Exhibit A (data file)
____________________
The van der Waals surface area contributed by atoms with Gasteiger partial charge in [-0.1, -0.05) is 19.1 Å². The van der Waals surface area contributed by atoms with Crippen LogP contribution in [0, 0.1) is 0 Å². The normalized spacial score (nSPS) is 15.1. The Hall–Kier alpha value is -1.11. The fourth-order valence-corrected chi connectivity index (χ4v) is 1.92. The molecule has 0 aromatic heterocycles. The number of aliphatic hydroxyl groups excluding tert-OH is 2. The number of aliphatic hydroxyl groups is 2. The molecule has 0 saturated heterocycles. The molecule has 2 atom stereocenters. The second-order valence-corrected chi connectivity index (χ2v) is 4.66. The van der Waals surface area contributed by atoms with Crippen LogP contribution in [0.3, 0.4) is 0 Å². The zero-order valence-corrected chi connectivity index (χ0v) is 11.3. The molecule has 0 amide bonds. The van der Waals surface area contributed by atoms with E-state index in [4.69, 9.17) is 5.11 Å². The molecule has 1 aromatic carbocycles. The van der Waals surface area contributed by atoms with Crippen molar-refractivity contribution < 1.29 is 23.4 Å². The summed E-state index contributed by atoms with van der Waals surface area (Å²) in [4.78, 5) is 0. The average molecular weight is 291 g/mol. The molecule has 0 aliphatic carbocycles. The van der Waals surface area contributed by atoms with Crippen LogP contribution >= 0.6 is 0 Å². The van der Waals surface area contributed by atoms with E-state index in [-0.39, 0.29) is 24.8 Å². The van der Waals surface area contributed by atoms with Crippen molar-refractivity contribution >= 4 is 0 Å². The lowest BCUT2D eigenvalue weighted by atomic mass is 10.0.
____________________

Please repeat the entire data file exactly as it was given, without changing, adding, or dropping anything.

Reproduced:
The van der Waals surface area contributed by atoms with Gasteiger partial charge in [-0.1, -0.05) is 19.1 Å². The van der Waals surface area contributed by atoms with Crippen LogP contribution in [0, 0.1) is 0 Å². The normalized spacial score (nSPS) is 15.1. The Hall–Kier alpha value is -1.11. The fourth-order valence-corrected chi connectivity index (χ4v) is 1.92. The molecule has 0 aromatic heterocycles. The number of aliphatic hydroxyl groups excluding tert-OH is 2. The number of aliphatic hydroxyl groups is 2. The molecule has 0 saturated heterocycles. The molecule has 2 atom stereocenters. The second-order valence-corrected chi connectivity index (χ2v) is 4.66. The van der Waals surface area contributed by atoms with Crippen LogP contribution in [0.3, 0.4) is 0 Å². The zero-order valence-corrected chi connectivity index (χ0v) is 11.3. The molecule has 0 amide bonds. The van der Waals surface area contributed by atoms with E-state index in [4.69, 9.17) is 5.11 Å². The molecule has 1 aromatic carbocycles. The van der Waals surface area contributed by atoms with Crippen molar-refractivity contribution < 1.29 is 23.4 Å². The summed E-state index contributed by atoms with van der Waals surface area (Å²) in [4.78, 5) is 0. The average molecular weight is 291 g/mol. The molecule has 0 aliphatic carbocycles. The van der Waals surface area contributed by atoms with Crippen LogP contribution >= 0.6 is 0 Å². The van der Waals surface area contributed by atoms with E-state index in [-0.39, 0.29) is 24.8 Å². The van der Waals surface area contributed by atoms with Crippen molar-refractivity contribution >= 4 is 0 Å². The lowest BCUT2D eigenvalue weighted by atomic mass is 10.0.